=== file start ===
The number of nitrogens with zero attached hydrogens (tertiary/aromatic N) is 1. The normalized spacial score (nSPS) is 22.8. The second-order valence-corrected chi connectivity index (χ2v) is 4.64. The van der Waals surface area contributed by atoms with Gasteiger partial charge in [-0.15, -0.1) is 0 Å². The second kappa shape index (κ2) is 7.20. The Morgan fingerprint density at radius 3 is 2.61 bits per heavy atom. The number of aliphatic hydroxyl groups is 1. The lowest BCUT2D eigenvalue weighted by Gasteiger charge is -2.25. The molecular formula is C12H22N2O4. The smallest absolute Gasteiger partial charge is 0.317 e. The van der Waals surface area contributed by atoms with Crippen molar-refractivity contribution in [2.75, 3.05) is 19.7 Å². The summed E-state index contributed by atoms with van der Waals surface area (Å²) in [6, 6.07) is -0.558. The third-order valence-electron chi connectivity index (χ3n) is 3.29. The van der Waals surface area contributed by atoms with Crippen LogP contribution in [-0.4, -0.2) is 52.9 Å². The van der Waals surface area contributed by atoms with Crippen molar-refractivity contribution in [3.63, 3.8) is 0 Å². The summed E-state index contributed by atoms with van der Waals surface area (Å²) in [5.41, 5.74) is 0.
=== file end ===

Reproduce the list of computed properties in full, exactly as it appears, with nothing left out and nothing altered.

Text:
The number of nitrogens with zero attached hydrogens (tertiary/aromatic N) is 1. The normalized spacial score (nSPS) is 22.8. The second-order valence-corrected chi connectivity index (χ2v) is 4.64. The van der Waals surface area contributed by atoms with Gasteiger partial charge in [-0.15, -0.1) is 0 Å². The second kappa shape index (κ2) is 7.20. The Morgan fingerprint density at radius 3 is 2.61 bits per heavy atom. The number of aliphatic hydroxyl groups is 1. The lowest BCUT2D eigenvalue weighted by Gasteiger charge is -2.25. The molecular formula is C12H22N2O4. The smallest absolute Gasteiger partial charge is 0.317 e. The van der Waals surface area contributed by atoms with Crippen molar-refractivity contribution in [2.75, 3.05) is 19.7 Å². The summed E-state index contributed by atoms with van der Waals surface area (Å²) in [6, 6.07) is -0.558. The third-order valence-electron chi connectivity index (χ3n) is 3.29. The van der Waals surface area contributed by atoms with Crippen LogP contribution in [-0.4, -0.2) is 52.9 Å². The van der Waals surface area contributed by atoms with Crippen molar-refractivity contribution in [3.63, 3.8) is 0 Å². The summed E-state index contributed by atoms with van der Waals surface area (Å²) in [5.41, 5.74) is 0.